A note from our co-editor, Stephen O'Shea.
After crossing from San Antonio to Scotland in the reverse migration of those Scots made martyrs at the Texas Alamo, I immediately contacted Melissa Reid. This second-year, postgraduate author wanted to launch a Strathclyde literary magazine, and I wanted in on the ground floor. I’d no knowledge of the project’s development or what my role in the magazine would be, but my supervisor, Dr. Colin, spoke highly of Melissa. And Melissa delivered.
Her idea for Quotidian, a magazine featuring literature on the “everyday” via brisk online publications, grabbed my attention and held it. Melissa scribbled life into the idea of a multi-media magazine, and by the end of our first encounter she had made her vision my own. There was the practicality of targeting a modern audience with literature of a consumable length alongside the simplicity of the magazine’s style and format; and yet the whole thing unfolded beautifully, complex and multifaceted as literature itself.
I bought in, and over the next several months—as I settled into my degree at Strathclyde, found work and involvement with university clubs and organizations—I continued meeting with Melissa to accomplish the hidden layers of labor that build a magazine from threads of ideas to the world-wide web. There were applications for funding, registration with the Student Union, spreading social media awareness and sprouting a grassroots initiative for submissions to our debut issue. There was an editorial team to build, an awareness IKEA fieldtrip to plan, and Scottish universities to be networked. There was a website to create—templates, formats fonts—there was a submissions system to devise and, finally, there was writing to be read.
When Melissa and I first talked about launching Quotidian through the University of Strathclyde, my only skepticism was the quality of submissions we would receive. Melissa’s plan—highlighting the subtleties of realist fiction with the vision of a manifold online presence—promised the framework for a brilliant medium. However, there was one requirement for the development of a great literary magazine that was beyond our control: and that was great literature.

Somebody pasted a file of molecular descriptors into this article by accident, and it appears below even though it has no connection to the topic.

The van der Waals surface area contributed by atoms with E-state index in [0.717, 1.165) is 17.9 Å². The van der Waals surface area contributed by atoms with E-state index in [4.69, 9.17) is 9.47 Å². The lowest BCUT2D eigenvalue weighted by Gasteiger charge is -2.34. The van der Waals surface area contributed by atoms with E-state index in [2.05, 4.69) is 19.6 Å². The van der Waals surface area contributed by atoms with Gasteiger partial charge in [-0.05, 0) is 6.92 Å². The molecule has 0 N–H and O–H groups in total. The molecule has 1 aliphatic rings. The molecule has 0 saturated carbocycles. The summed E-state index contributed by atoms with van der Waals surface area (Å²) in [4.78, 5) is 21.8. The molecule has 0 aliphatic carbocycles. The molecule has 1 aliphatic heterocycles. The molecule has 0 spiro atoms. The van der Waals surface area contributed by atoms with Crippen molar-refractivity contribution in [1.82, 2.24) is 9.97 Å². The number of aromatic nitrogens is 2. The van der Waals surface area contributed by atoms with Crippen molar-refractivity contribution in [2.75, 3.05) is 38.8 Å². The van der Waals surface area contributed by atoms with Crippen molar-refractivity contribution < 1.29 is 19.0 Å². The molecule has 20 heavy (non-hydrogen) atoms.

My skepticism spawned not from an ignorance of Scotland’s literary reputation—this was a primary factor in my crossing the pond—but from a fear that Scotland’s writing community would not take our magazine seriously. The night of our submissions deadline, this trepidation was mollified. With a hundred submissions from over half a dozen premier universities across Scotland, the quality of submissions to Quotidian surpassed all expectations.
Melissa and I read every single story and poem over the winter holidays, and after consulting our assistant editors for a tentative shortlist, the entire team came together to discuss which pieces would be featured in our debut magazine. What I can promise you, our reader, is that these stories will stick; the poems will whisper in your mind long after you’ve closed our tab; and the literature you read will be from the best new writers across the whole of Scotland.